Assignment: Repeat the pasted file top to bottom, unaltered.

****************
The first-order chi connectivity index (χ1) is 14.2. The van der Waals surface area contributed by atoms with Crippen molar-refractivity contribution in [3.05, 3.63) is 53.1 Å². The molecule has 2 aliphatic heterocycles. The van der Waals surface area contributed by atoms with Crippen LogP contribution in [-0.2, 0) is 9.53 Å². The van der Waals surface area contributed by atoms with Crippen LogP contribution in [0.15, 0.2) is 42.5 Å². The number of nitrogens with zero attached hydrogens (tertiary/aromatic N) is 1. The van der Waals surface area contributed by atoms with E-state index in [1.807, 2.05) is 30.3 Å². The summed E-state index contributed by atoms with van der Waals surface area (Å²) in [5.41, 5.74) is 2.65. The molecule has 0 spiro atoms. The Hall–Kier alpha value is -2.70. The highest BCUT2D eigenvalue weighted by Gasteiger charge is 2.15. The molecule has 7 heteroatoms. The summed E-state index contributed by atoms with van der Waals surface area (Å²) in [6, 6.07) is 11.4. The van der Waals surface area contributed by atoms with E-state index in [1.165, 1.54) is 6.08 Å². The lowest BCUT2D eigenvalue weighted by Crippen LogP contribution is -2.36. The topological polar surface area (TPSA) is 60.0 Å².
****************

The first-order chi connectivity index (χ1) is 14.2. The van der Waals surface area contributed by atoms with Crippen molar-refractivity contribution in [3.05, 3.63) is 53.1 Å². The molecule has 2 aliphatic heterocycles. The van der Waals surface area contributed by atoms with Crippen LogP contribution in [-0.2, 0) is 9.53 Å². The van der Waals surface area contributed by atoms with Crippen LogP contribution in [0.15, 0.2) is 42.5 Å². The number of nitrogens with zero attached hydrogens (tertiary/aromatic N) is 1. The van der Waals surface area contributed by atoms with E-state index in [1.807, 2.05) is 30.3 Å². The summed E-state index contributed by atoms with van der Waals surface area (Å²) in [5.41, 5.74) is 2.65. The molecule has 0 spiro atoms. The Hall–Kier alpha value is -2.70. The highest BCUT2D eigenvalue weighted by Gasteiger charge is 2.15. The molecule has 7 heteroatoms. The summed E-state index contributed by atoms with van der Waals surface area (Å²) in [6, 6.07) is 11.4. The van der Waals surface area contributed by atoms with E-state index in [1.165, 1.54) is 6.08 Å². The lowest BCUT2D eigenvalue weighted by Crippen LogP contribution is -2.36. The topological polar surface area (TPSA) is 60.0 Å².